To take a blood pressure measurement, your health
professional will usually follow these steps:
You will be asked to sit down with your arm
supported at heart level.
A cuff made of a rubber sac that fills
with air will be wrapped around your upper arm.
professional will seal the cuff and pump it up until you feel pressure around
First, your systolic blood pressure—the pressure when
your heart contracts—will be taken. The cuff will be tightened to a pressure
higher than your systolic blood pressure value. At this point, your pulse
cannot be heard through a stethoscope. Next, the pressure from the cuff will be
reduced. When the cuff pressure drops to the same level as your systolic blood
pressure, the health professional will be able to hear your pulse. This will
allow a reading of your systolic blood pressure.
diastolic blood pressure—the pressure when your heart relaxes—will be taken.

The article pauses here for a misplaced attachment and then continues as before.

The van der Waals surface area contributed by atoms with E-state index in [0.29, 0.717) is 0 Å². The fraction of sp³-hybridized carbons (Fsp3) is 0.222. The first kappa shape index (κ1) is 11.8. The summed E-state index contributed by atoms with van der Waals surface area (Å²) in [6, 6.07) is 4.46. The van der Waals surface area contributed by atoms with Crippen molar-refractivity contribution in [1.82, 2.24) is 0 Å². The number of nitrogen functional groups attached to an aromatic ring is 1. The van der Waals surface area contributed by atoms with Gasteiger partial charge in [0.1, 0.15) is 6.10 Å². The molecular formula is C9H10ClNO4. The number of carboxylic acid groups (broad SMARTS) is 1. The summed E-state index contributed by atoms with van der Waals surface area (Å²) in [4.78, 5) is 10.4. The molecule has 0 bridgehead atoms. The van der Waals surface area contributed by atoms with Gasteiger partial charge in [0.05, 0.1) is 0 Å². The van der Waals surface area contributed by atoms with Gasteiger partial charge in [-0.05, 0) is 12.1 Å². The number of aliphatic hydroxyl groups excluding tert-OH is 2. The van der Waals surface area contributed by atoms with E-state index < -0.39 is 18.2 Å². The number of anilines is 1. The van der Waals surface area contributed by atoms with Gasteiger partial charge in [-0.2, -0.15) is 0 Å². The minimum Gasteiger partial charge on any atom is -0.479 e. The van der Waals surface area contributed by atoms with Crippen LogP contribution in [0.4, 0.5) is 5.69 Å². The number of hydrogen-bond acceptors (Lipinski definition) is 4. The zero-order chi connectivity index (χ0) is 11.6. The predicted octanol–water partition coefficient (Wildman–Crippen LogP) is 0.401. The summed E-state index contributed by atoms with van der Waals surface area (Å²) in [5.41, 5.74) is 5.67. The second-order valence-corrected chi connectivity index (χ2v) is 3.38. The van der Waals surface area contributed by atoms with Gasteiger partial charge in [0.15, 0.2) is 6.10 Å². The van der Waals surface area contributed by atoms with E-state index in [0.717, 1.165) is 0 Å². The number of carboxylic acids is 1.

The health professional will continue to release the pressure from the cuff
after taking your systolic blood pressure. Your pulse will remain audible until
the pressure in the cuff is the same as your diastolic blood pressure. This
allows a reading of your diastolic blood pressure.
Although blood pressure measurements taken at your doctor's
office may be more precise than other types of measurements, even a
professional reading of your blood pressure may change from time to time. Your
blood pressure changes for many reasons, including exercise, stress,
relaxation, time of day, alcohol intake, caffeine, or medicines.
Primary Medical Reviewer
E. Gregory Thompson, MD - Internal Medicine
Specialist Medical Reviewer
Robert A. Kloner, MD, PhD - Cardiology
Current as of
April 5, 2013
WebMD Medical Reference from Healthwise
April 05, 2013
This information is not intended to replace the advice of a doctor.
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